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Hyperion Records

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The Reluctant Pianist (detail) by William A Breakspeare (1855-1914)
Reproduced by courtesy of Fine Art Photographs, London
Track(s) taken from CDA67606
Recording details: October 2006
All Saints' Church, East Finchley, London, United Kingdom
Produced by Martin Compton
Engineered by Julian Millard
Release date: January 2008
Total duration: 7 minutes 39 seconds

'Philip Martin proves a strong Herz advocate, displaying a genuine affection for the music and all the requisite flair for the abundant trills, roulades, scales … and repeated left-hand jumps' (International Record Review)

'Hyperion continues its invaluable exploration of the piano's highways and byways with this richly enjoyable programme from Philip Martin, focusing on the scintillating output of Viennese child prodigy Henri Herz … the salonesque, radiant charms of the La Cenerentola variations … come tripping off the page in this affectionately sparkling performance from Philip Martin, whose warmly engaging style is a constant source of pleasure throughout' (Classic FM Magazine)

'Philip Martin sounds like he is enjoying himself, and his technique is fully up to the tasks at hand' (Fanfare, USA)

'Herz may not be a great composer, yet his stuff certainly is fun to digest in small doses, especially when you consider Philip Martin's appropriately light and colorful touch, supple finger work, and marvelous sense of dramatic timing … collectors who dote on the rare Romantics need no prodding to acquire this excellently engineered release' (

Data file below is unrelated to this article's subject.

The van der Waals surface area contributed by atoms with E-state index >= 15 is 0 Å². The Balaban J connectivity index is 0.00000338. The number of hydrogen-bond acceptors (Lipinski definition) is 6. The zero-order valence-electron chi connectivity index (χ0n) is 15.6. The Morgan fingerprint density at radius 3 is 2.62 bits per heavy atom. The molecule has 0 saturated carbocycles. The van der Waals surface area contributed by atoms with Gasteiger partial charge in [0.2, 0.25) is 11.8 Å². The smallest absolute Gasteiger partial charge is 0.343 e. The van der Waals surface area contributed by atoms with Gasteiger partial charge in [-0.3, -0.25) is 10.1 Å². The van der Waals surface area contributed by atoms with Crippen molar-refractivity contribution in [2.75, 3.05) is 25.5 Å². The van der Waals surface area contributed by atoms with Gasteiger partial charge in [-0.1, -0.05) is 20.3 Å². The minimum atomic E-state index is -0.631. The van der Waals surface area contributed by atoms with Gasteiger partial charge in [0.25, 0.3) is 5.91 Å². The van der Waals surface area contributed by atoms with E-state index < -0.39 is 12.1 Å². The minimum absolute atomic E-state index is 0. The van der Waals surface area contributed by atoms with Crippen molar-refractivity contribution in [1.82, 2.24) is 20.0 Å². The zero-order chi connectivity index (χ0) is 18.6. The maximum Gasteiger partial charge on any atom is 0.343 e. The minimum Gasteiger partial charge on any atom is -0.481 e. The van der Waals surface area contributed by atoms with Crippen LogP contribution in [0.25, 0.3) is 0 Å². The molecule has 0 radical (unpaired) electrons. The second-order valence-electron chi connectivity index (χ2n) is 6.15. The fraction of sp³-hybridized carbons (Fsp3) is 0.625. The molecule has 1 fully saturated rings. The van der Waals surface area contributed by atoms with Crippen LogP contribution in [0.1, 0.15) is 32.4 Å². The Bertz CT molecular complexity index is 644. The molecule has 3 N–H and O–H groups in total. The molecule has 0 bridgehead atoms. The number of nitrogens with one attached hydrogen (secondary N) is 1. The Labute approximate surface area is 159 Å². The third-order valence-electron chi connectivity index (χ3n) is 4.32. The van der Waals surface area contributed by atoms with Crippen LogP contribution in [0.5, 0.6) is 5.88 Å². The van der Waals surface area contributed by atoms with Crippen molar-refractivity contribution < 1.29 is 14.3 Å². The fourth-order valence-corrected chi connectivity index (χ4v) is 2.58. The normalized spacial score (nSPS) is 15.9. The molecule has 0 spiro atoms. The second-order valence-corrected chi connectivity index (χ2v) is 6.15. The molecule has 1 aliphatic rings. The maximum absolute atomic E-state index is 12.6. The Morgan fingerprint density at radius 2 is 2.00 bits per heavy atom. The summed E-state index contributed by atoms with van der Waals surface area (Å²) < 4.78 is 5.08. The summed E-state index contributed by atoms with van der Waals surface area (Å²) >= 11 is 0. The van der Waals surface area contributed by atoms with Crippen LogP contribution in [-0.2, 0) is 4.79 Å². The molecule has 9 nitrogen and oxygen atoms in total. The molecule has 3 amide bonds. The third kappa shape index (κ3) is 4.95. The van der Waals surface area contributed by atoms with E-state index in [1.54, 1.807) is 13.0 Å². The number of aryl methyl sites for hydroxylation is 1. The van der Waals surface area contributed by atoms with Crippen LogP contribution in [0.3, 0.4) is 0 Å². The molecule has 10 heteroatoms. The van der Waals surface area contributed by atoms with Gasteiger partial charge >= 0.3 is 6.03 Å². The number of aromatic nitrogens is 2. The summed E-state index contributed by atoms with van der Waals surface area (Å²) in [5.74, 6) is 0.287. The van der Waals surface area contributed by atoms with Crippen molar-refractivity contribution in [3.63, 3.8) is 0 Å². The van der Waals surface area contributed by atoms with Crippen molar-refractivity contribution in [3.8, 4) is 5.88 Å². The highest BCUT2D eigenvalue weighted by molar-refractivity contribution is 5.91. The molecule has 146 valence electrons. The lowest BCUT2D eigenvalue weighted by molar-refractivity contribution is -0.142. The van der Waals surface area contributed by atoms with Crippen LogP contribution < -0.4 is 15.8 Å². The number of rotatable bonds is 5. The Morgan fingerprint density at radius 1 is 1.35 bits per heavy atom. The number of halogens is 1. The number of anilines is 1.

'Martin, fresh from his laudable eight-disc survey of Gottschalk's piano music, tackles these well-programmed works with sensuousness and vitality, capturing the ornately flamboyant allure of the music with great affection' (Musical

Deuxième ballade, Op 117 No 2
also published as No 1 of Deux Ballades Op 117 (with an added minor-key introduction and the subtitle La mélodieuse)

Introduction  EnglishFrançaisDeutsch
The Deuxième Ballade Op 117 No 2 appeared elsewhere—with an added minor-key introduction, as well as the subtitle ‘La mélodieuse’—as No 1 of the Deux Ballades Op 117. Philip Martin plays the version without the introduction, so we have used the numbering adopted by that edition, both for this piece and for the ‘Première Ballade’ (which in the alternative edition is listed as No 2 and subtitled ‘L’harmonieuse’).

Listening blind to this Deuxième Ballade, one might reasonably guess its composer as Gottschalk. There is no doubt that Herz exerted a strong influence on the American boy wonder and the chromatic phrase immediately after the opening theme’s repeat is similar to passages in several of Gottschalk’s works. It is an altogether graceful confection with its cantabile espressivo melody (in B major) and its later runs of demisemiquavers requiring the most delicate touch and sensitive tonal discrimination. The cadenza is reminiscent of those in Mozart’s Fantasia in D minor, K397.

from notes by Jeremy Nicholas © 2008

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